The game’s visuals are at the same solid, but never really impressive level of the first Sunrider, with decent-looking, but simple sprites and CGs (I honestly couldn’t force myself to unlock the h-scenes and assess their quality, but I would expect them to be at similar, average level) and backgrounds. The battles, while less flashy than in the first game to overcome some engine limitations, still have quite a lot of impact to them and are generally nice to look at. The new additions, Japanese voice acting and the theme song, are of very decent quality and can be appreciated after the initial cultural shock passes.
            In the end, Sunrider: Liberation Day felt like a step backwards from the original, initially offering much less variety and weaker immersion and only later somewhat making up for its shortcomings. It’s a strange example of a misguided attempt at introducing an OELVN into the Japanese market not by offering something unique, but through clunky mimicry, which in the end only proved counter-productive. It also contained some absolutely awful pieces of contrived, depressing storytelling, leading the main campaign’s plot into that awful place of “baiting for a sequel you never want to see”. But it was also, thanks to its DLC and fun game mechanics, an ultimately positive experience and decent point of closure for the Sunrider franchise. With all its flaws, I still wholeheartedly recommend playing it, especially if you’re into sci-fi or the space-opera formula.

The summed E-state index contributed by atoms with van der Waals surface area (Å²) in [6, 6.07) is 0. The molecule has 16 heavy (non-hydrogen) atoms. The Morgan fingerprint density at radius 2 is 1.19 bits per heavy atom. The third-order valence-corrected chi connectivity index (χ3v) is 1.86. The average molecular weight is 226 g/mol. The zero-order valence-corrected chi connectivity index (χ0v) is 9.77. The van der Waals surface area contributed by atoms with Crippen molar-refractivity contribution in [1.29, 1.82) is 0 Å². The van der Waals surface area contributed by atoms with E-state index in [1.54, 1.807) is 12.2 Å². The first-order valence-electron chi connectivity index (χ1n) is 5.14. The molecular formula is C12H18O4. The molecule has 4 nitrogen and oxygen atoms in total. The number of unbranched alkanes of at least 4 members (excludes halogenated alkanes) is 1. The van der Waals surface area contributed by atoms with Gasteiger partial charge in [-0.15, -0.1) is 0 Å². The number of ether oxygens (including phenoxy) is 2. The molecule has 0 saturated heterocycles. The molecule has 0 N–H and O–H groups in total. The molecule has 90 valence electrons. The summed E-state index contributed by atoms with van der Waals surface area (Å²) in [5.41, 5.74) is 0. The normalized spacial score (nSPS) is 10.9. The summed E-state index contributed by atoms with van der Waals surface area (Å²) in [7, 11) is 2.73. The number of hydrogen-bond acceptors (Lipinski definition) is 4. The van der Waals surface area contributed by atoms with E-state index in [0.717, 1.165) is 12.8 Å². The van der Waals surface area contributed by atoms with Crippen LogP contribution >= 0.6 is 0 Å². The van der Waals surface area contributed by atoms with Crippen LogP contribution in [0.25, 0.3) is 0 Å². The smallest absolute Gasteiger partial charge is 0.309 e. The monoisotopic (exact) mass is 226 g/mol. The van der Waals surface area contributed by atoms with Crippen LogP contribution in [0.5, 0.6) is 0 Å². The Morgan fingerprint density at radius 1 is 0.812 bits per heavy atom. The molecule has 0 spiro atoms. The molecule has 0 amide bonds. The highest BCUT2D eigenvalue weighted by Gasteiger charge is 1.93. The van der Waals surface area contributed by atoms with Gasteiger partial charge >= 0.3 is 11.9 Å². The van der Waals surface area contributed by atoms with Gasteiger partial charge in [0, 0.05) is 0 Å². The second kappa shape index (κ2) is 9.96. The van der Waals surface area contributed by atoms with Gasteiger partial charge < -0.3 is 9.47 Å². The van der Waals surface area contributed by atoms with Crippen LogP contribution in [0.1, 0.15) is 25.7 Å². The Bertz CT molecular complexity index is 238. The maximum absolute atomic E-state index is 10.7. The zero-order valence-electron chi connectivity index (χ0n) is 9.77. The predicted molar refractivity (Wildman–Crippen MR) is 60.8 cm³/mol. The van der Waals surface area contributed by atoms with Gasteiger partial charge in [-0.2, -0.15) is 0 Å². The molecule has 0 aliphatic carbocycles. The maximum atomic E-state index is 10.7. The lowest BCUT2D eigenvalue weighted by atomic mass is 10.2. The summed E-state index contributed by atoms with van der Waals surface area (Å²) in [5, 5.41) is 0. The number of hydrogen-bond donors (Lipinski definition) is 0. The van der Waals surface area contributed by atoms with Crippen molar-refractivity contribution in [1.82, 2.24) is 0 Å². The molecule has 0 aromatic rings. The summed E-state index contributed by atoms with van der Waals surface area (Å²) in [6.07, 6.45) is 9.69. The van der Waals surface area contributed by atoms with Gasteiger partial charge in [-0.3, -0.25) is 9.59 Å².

Final score: 3,5/5

Pros:
+ Still solid and challenging strategy game mechanics
+ Good quality of voice acting and sound design
+ Compelling DLC content with traditional VN storytelling and romance
 
Cons:
- Alienating main story with no player agency
- Lack of meaningful innovation in strategy sections
- Horrible ending for the main campaign
- Over-the-top “weeb” feel